“The world is a dangerous place; not because of the people who are evil, but because of the people who don’t do anything about it.” Albert Einstein
WE’VE COME A LONG WAY
Today we live longer, have more choices and greater opportunities for a higher standard of living than at any other time in recorded history. Yet we seem more dissatisfied than ever, and find ourselves unfulfilled, stressed, unable to make the most of what we have and fearful for the future.
Society and the world-at-large appear to be teetering on the edge of total environmental and economic disaster…
We’re in the midst of a raging financial crisis that has taken down some of the world’s largest, wealthiest and best-known corporations, and still threatens others.
Our faith in the financial systems is seriously shaken – at a time when we need more resources than ever to rectify past errors.
In our quest for more equality we’ve created a new society of injustice and mediocrity; one in which we’re now faced with a “work or work-not” divide as people abuse systems created to help the genuinely needy.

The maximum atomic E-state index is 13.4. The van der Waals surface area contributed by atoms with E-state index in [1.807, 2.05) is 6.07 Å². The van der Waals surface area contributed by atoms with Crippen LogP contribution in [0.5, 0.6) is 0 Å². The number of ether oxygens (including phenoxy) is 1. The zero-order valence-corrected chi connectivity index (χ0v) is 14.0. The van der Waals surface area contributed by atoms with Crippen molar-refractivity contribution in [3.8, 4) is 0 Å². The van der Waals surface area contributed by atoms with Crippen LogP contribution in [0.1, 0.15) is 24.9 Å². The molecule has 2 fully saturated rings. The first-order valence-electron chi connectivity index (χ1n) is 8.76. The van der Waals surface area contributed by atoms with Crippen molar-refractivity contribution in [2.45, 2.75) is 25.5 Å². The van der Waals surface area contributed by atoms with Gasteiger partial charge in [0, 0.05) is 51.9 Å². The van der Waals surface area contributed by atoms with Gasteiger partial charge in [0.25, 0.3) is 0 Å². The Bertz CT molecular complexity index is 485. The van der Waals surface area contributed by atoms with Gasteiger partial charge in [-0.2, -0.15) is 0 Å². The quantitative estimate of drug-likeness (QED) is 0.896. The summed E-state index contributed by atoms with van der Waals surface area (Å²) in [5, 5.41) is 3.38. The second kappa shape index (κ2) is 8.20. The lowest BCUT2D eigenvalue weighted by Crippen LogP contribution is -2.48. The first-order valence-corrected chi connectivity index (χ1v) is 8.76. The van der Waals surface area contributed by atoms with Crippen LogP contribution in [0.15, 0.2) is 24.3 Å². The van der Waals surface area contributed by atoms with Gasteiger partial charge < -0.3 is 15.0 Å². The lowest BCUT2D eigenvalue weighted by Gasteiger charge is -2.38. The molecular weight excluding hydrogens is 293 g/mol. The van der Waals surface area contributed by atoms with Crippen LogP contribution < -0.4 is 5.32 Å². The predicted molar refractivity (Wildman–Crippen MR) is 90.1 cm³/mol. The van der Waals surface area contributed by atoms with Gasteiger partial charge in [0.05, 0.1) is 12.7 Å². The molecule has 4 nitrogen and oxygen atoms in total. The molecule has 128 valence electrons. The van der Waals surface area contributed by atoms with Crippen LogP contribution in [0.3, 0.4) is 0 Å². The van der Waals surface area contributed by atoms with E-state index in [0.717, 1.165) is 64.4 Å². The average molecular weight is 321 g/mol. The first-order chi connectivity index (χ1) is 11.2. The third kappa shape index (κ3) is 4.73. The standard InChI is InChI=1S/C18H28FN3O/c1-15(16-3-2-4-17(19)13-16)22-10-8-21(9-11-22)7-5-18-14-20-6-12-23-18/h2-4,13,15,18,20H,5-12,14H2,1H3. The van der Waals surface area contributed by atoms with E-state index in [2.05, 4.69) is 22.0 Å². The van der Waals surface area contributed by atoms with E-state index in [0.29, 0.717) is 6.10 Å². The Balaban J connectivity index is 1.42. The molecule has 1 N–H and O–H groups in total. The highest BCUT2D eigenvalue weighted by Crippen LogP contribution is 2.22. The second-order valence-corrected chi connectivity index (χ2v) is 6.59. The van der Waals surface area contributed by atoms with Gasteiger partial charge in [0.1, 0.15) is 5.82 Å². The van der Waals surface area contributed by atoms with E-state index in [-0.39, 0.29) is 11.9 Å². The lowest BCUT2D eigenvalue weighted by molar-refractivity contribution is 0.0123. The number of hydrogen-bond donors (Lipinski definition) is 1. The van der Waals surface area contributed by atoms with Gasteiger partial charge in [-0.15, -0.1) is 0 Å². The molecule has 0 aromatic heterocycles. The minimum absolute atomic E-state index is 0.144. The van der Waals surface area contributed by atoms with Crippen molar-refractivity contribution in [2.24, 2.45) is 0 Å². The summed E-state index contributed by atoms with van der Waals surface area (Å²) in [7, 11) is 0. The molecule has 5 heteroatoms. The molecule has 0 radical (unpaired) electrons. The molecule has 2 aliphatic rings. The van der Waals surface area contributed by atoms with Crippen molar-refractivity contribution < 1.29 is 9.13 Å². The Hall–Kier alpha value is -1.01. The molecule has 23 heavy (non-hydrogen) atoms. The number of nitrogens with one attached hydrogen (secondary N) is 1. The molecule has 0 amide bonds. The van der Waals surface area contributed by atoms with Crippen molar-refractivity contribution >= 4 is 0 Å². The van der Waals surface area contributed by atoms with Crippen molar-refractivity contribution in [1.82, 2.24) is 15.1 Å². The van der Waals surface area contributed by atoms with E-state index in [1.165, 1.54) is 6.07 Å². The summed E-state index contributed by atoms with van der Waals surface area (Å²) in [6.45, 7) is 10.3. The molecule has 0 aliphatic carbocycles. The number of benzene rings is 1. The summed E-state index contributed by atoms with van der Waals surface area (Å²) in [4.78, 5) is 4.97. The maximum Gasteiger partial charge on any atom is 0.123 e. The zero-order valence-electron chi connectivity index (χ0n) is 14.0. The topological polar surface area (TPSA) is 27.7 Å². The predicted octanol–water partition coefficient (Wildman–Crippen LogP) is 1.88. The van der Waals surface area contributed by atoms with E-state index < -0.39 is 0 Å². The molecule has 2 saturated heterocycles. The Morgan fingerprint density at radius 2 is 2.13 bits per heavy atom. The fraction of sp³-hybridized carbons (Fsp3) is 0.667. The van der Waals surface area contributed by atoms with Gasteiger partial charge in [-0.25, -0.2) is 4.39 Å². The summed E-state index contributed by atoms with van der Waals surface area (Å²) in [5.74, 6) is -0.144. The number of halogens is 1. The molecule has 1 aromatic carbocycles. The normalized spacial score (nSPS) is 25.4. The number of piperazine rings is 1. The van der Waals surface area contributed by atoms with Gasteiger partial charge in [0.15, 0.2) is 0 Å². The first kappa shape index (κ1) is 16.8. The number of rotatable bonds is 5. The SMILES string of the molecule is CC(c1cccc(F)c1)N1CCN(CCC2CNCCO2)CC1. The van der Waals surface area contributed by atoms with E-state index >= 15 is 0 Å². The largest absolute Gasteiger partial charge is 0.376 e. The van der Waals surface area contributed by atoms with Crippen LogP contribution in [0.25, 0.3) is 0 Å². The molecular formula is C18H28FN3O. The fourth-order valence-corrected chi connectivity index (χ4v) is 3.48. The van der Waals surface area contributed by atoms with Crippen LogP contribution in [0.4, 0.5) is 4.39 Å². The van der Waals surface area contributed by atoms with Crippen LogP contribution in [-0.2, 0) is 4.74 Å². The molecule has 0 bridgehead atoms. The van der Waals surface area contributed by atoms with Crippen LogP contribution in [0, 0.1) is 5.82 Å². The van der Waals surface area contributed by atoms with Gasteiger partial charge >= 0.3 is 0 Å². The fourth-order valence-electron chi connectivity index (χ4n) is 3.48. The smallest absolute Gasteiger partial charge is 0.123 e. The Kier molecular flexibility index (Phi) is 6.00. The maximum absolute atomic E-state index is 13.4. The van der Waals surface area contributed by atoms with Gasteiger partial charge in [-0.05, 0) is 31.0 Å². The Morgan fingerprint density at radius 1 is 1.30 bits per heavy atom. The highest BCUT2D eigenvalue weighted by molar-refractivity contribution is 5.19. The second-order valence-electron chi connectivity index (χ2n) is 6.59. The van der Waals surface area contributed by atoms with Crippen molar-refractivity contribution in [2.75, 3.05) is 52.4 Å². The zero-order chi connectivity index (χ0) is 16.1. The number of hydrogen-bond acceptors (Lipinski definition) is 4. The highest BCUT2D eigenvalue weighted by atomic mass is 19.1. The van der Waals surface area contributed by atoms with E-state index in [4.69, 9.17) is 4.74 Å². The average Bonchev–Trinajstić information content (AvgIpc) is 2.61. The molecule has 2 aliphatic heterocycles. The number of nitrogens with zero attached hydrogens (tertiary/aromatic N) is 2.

Paradoxically the divide between rich and poor is greater than ever.
This has created a multi-headed monster that threatens international security. Governments are quick to exploit this and, in the name of “doing whatever it takes” to protect us, further threaten freedoms we take for granted, whilst raising the tax burden to unsustainable levels. And we thank them for it!
Socialism has failed spectacularly… Capitalism is failing rapidly… Democracy is being forced upon entire countries at the point of a gun and breeding terror!
SO WHAT WENT WRONG?
Bay Jordan gives an impassioned answer to this question and invites readers to take action by offering viable solutions… As Bay says, “We are all in this world together and as such we have joint responsibility for what happens. If we accept that there are some human activities which we cannot influence and just leave to others, we find they get hijacked and become corrupt and dangerous, and ultimately put everything we believe in at risk. At the same time, it destroys our own feeling of worth.”